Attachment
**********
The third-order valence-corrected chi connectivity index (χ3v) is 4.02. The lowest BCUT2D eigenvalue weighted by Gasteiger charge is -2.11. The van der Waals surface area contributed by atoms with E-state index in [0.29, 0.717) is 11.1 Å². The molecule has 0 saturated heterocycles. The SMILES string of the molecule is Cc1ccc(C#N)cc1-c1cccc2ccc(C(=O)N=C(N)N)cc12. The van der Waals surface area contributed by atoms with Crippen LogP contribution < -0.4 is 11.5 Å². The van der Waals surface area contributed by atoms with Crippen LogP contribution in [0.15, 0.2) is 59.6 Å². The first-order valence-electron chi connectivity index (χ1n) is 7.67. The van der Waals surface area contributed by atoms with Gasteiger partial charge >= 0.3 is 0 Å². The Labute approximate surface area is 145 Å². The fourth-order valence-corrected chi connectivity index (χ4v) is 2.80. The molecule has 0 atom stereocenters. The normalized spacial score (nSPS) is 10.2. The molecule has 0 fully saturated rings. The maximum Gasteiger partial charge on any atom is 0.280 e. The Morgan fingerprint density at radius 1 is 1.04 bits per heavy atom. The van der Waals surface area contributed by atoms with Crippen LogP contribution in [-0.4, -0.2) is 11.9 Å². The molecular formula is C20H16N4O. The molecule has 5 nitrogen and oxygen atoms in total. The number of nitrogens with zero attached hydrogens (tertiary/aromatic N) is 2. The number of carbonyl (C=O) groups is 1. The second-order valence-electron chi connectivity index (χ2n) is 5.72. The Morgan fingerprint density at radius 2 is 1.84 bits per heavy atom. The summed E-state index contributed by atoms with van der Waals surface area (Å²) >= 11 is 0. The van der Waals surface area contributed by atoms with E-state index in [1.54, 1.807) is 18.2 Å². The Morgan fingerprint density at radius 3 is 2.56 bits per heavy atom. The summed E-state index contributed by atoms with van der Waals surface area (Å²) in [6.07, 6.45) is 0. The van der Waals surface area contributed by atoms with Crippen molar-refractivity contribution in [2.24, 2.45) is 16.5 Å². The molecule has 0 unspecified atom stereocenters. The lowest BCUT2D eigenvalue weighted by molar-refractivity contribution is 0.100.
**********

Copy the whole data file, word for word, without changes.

The third-order valence-corrected chi connectivity index (χ3v) is 4.02. The lowest BCUT2D eigenvalue weighted by Gasteiger charge is -2.11. The van der Waals surface area contributed by atoms with E-state index in [0.29, 0.717) is 11.1 Å². The molecule has 0 saturated heterocycles. The SMILES string of the molecule is Cc1ccc(C#N)cc1-c1cccc2ccc(C(=O)N=C(N)N)cc12. The van der Waals surface area contributed by atoms with Crippen LogP contribution < -0.4 is 11.5 Å². The van der Waals surface area contributed by atoms with Crippen LogP contribution in [0.15, 0.2) is 59.6 Å². The first-order valence-electron chi connectivity index (χ1n) is 7.67. The van der Waals surface area contributed by atoms with Gasteiger partial charge >= 0.3 is 0 Å². The Labute approximate surface area is 145 Å². The fourth-order valence-corrected chi connectivity index (χ4v) is 2.80. The molecule has 0 atom stereocenters. The normalized spacial score (nSPS) is 10.2. The molecule has 0 fully saturated rings. The maximum Gasteiger partial charge on any atom is 0.280 e. The Morgan fingerprint density at radius 1 is 1.04 bits per heavy atom. The van der Waals surface area contributed by atoms with Crippen LogP contribution in [-0.4, -0.2) is 11.9 Å². The molecular formula is C20H16N4O. The molecule has 5 nitrogen and oxygen atoms in total. The number of nitrogens with zero attached hydrogens (tertiary/aromatic N) is 2. The number of carbonyl (C=O) groups is 1. The second-order valence-electron chi connectivity index (χ2n) is 5.72. The Morgan fingerprint density at radius 2 is 1.84 bits per heavy atom. The summed E-state index contributed by atoms with van der Waals surface area (Å²) >= 11 is 0. The van der Waals surface area contributed by atoms with E-state index in [1.54, 1.807) is 18.2 Å². The Morgan fingerprint density at radius 3 is 2.56 bits per heavy atom. The summed E-state index contributed by atoms with van der Waals surface area (Å²) in [6.07, 6.45) is 0. The van der Waals surface area contributed by atoms with Crippen molar-refractivity contribution in [2.24, 2.45) is 16.5 Å². The molecule has 0 unspecified atom stereocenters. The lowest BCUT2D eigenvalue weighted by molar-refractivity contribution is 0.100.